Klaus Ager was born in Salzburg in 1946. He studied music at the Mozarteum and at the University of Salzburg, as well as at the Conservatoire National et Superieur in Paris under Olivier Messiaen and Pierre Schaeffer.
From 1975 - 1986 Ager was the artistic director of the Austrian Ensemble for Contemporary Music and gave numerous concerts in Austria and abroad. Since 1977 he has been artistic director of the Salzburg festival Aspekte. In 1954 he founded the Aspekte new music ensemble, touring in Europe and overseas (Italy, Latvia, Brazil and Austria). He then went on to work as assistant for music theory at the University of Music and the Performing Arts Mozarteum from 1973 - 1979; as professor for composition at the conservatory in Bregenz, Vorarlberg, from 1978 -1986; and, from 1986 on, as professor of musical analysis at the Mozarteum. There, Ager was appointed Deputy University Principal from 1991 - 1995, before taking over as Principal from 1995 - 2000. Since 2004 he has held the post of president of the Austrian Composer’s Association.
Over the past few years, his activities as guest composer and lecturer have increased at various North and South American universities, as well as at institutions in China, Taiwan and Japan. As a composer, he is particularly known for his chamber and orchestral music, as well as electronic and computer music. Ager’s music has been performed at the most important festivals for contemporary music worldwide.
Numerous works are available on records or CDs (Hoshi for wind quintet; Atacama for solo guitar; Alinkonie for various sound generators; wind um ein grab; CLB512; sondern die sterne sinds; Gesang zur Nacht; serenade for piano and orchestra; La regle du jeu etc.)
"Why does a living composer write a fragment? Here we can see one possible reason: my first idea for a piece for the Gunnar Berg Ensemble was to write eleven short movements. After finishing the first movement it was noticeable that on its own it was already quite long: so eleven movements would result in a piece of a duration of at least one hour. I therefore decided to shorten the project to 5 movements and after finishing the third part – which has some quotations that link to the first movement – I was convinced that the piece made sense with just these three movements. I decided not to continue the sketches for a fourth and fifth movement.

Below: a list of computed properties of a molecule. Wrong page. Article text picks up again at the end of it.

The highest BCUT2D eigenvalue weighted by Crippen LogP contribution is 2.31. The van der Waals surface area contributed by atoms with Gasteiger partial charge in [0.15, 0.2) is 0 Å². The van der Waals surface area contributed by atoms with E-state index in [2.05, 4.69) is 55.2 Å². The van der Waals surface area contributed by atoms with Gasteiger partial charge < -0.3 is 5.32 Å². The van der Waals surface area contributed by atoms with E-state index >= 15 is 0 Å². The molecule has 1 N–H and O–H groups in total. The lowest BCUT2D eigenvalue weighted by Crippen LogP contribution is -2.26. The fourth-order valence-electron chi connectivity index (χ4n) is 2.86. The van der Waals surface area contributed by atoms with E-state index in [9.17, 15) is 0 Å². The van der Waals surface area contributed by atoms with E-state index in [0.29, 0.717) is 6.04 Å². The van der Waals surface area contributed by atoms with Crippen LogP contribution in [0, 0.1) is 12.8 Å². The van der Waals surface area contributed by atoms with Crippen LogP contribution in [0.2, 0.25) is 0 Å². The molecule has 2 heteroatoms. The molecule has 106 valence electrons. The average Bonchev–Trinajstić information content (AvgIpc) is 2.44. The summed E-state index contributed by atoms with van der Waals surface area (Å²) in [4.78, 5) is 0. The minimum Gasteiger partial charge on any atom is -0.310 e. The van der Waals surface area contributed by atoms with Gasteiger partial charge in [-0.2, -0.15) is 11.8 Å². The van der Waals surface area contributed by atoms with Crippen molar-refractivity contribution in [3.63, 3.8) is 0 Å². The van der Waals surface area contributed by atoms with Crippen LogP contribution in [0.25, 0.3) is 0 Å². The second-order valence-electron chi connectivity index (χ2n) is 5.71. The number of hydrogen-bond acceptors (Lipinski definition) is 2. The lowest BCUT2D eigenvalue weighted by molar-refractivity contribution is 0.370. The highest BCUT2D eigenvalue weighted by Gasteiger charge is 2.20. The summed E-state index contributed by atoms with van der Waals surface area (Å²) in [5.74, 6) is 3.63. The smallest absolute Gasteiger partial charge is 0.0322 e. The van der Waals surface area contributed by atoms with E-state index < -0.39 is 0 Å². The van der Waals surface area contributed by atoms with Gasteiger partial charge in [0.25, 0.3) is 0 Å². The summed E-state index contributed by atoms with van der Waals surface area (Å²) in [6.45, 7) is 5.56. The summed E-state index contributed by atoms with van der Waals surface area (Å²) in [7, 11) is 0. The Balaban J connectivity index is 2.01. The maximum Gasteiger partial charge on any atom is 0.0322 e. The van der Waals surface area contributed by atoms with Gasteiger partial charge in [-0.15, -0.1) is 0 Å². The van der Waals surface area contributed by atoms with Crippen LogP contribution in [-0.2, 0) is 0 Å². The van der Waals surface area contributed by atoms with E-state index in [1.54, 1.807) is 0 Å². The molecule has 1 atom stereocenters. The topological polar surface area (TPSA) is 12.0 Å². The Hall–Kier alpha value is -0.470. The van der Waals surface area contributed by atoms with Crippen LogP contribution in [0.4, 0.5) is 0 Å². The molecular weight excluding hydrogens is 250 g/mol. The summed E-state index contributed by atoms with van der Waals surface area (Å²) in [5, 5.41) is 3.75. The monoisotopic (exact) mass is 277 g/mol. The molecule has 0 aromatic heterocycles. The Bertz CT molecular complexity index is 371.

All three pieces refer to Alexander Scriabin in one particular way; all titles of the three movements are taken from Scriabin’s piano music. The first piece is “ lent, avec douceur” the second “avec une ardeur profonde et voile” and the third “modéré, très doux et pur”. The first movement is full of quotations from the 10 Piano Sonatas of Scriabin (mainly the late Sonatas). Some of the quotations are exact note for note quotations and others with some variations. Hence, the last 8 bars of the first movement quote the end of the 10th Sonata note for note with some alterations. A Trill is added to the flute and violoncello part and some of the notes are transposed an octave higher. In any case, since the instrumentation sounds quite different, the fact that the end of this piece is the same as in the 10th Piano Sonata is not immediately evident.
The second movement is a four-part canon between Flute and Violoncello, with a sort of ostinato accompaniment on the Guitar and a Coda where flute and Violoncello join the Guitar. The four parts of the canon reflect the classic possibilities of canonic writing: normal canon, canon in inversion, canon in retrograde motion and Canon in retrograde inversion.
The third movement is in the manor of a song on the flute with an accompaniment on the Guitar and (close to the end) the Cello. This third movement includes quite a long quotation from a previous piece of mine for flute, guitar, percussion and mezzo-soprano based on poems of Georg Trakl “dem schweigenden Antlitz der Nacht” (“to the silent image of night”). This was also quoted in the first movement."